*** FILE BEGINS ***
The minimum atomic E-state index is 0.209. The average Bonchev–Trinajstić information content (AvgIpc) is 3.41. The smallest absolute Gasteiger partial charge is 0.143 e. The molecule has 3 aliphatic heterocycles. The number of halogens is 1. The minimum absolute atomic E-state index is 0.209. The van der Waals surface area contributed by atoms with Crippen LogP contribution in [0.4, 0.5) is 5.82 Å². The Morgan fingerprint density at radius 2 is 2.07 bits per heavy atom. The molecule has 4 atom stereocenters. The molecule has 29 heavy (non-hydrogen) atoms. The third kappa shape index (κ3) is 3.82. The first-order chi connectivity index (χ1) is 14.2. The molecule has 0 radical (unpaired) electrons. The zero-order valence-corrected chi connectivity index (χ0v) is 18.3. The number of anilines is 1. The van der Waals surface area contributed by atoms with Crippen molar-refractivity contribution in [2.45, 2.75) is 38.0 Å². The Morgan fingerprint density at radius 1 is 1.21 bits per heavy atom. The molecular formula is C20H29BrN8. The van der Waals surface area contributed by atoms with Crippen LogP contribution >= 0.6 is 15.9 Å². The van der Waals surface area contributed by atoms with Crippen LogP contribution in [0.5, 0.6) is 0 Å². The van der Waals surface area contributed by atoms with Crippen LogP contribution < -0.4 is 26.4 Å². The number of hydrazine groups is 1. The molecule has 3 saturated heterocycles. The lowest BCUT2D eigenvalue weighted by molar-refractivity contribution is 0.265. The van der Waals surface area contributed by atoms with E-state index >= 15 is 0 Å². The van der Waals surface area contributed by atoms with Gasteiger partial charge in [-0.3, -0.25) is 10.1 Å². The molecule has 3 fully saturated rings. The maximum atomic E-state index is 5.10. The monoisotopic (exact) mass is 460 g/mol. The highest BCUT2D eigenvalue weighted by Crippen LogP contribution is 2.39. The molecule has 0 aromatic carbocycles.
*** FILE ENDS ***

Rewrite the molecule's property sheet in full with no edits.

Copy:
The minimum atomic E-state index is 0.209. The average Bonchev–Trinajstić information content (AvgIpc) is 3.41. The smallest absolute Gasteiger partial charge is 0.143 e. The molecule has 3 aliphatic heterocycles. The number of halogens is 1. The minimum absolute atomic E-state index is 0.209. The van der Waals surface area contributed by atoms with Crippen LogP contribution in [0.4, 0.5) is 5.82 Å². The Morgan fingerprint density at radius 2 is 2.07 bits per heavy atom. The molecule has 4 atom stereocenters. The molecule has 29 heavy (non-hydrogen) atoms. The third kappa shape index (κ3) is 3.82. The first-order chi connectivity index (χ1) is 14.2. The molecule has 0 radical (unpaired) electrons. The zero-order valence-corrected chi connectivity index (χ0v) is 18.3. The number of anilines is 1. The van der Waals surface area contributed by atoms with Crippen molar-refractivity contribution in [2.45, 2.75) is 38.0 Å². The Morgan fingerprint density at radius 1 is 1.21 bits per heavy atom. The molecular formula is C20H29BrN8. The van der Waals surface area contributed by atoms with Crippen LogP contribution >= 0.6 is 15.9 Å². The van der Waals surface area contributed by atoms with Crippen LogP contribution in [0.5, 0.6) is 0 Å². The van der Waals surface area contributed by atoms with Crippen LogP contribution < -0.4 is 26.4 Å². The number of hydrazine groups is 1. The molecule has 3 saturated heterocycles. The lowest BCUT2D eigenvalue weighted by molar-refractivity contribution is 0.265. The van der Waals surface area contributed by atoms with E-state index >= 15 is 0 Å². The van der Waals surface area contributed by atoms with Gasteiger partial charge in [-0.3, -0.25) is 10.1 Å². The molecule has 3 fully saturated rings. The maximum atomic E-state index is 5.10. The monoisotopic (exact) mass is 460 g/mol. The highest BCUT2D eigenvalue weighted by Crippen LogP contribution is 2.39. The molecule has 0 aromatic carbocycles.